How to avoid being harassed by a debt collector or bill collector:
1. Deal with your creditors before you are referred to a collection agency. Call the creditor to explain your situation. Make sure that you actually owe the money,. Do not make promises that you can’t keep, such as making a payment on a certain date, when you know you will not be able to make the payment.
2. Send a letter via certified mail. Keep a copy of it.
3. Contact a Lawyer.
If your letter doesn’t stop the harassment, a letter from a lawyer should. The lawyer may be able to raise legal claims for violations of the federal law that prohibits debt collection harassment. Federal law states that collection agencies cannot contact consumers represented by lawyers. This does not apply to creditors collecting their own debts, but creditors usually abide by the law as well.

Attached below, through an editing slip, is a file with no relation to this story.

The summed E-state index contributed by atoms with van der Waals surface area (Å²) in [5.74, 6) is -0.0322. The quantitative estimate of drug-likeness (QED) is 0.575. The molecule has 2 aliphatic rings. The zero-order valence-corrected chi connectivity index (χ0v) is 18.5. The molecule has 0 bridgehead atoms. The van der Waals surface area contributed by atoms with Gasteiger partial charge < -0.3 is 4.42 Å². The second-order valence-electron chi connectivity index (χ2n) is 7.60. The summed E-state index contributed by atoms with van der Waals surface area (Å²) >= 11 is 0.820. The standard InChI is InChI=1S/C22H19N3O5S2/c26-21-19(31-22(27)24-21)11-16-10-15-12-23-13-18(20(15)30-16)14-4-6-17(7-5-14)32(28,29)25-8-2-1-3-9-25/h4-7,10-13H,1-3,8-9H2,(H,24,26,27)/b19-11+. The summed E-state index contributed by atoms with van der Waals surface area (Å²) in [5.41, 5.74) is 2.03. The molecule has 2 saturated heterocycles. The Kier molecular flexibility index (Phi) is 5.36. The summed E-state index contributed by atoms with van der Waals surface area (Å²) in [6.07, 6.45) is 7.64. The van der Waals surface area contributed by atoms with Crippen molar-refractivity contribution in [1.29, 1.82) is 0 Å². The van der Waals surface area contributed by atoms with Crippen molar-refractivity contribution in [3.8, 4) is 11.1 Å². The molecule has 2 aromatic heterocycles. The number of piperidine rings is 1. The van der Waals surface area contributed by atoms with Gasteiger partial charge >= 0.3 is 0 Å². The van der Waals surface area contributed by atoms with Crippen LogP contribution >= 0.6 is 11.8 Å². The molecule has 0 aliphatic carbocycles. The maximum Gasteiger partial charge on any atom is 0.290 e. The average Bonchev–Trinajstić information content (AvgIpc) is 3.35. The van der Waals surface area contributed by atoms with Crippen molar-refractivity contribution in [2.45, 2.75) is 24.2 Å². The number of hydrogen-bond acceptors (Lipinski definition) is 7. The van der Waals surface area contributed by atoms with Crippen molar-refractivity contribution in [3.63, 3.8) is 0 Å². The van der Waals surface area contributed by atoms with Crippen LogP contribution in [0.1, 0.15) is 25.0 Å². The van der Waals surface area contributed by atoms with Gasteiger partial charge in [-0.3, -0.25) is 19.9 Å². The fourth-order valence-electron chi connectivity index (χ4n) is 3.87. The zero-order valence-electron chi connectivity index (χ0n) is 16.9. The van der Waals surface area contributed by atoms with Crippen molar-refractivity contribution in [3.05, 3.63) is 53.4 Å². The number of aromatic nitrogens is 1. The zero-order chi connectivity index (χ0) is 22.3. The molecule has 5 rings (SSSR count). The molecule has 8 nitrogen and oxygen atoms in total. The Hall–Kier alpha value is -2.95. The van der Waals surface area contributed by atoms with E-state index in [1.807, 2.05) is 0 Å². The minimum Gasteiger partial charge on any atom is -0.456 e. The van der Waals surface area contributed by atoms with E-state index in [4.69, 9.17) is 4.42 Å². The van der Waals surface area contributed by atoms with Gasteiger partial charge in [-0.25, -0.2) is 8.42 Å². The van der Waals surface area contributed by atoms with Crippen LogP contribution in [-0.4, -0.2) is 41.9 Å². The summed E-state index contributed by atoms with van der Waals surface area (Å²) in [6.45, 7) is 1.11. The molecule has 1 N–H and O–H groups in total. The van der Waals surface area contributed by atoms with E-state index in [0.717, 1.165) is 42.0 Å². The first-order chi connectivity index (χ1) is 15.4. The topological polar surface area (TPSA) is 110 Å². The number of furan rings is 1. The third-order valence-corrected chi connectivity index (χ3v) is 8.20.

4. Negotiate with the creditor.
Its better to negotiate with a creditor before the debt is sent to a collection agency, but you may be able to work with the collection agency.
5. Raise Complaints About Billing Errors
If the collection letter contains an error, write to the company and request a correction. Consumers have the right to dispute a debt. Collection agencies must tell you the steps to take to dispute the date during the first contact or within five days of the first contact. If the consumer disputes the debt in writing within 30 days, the collection agency must stop collection efforts while it investigates the debt.
If the debt involves a line of credit, a credit card, or an electronic transfer of money, you have the additional legal right to require the creditor to investigate the bill.
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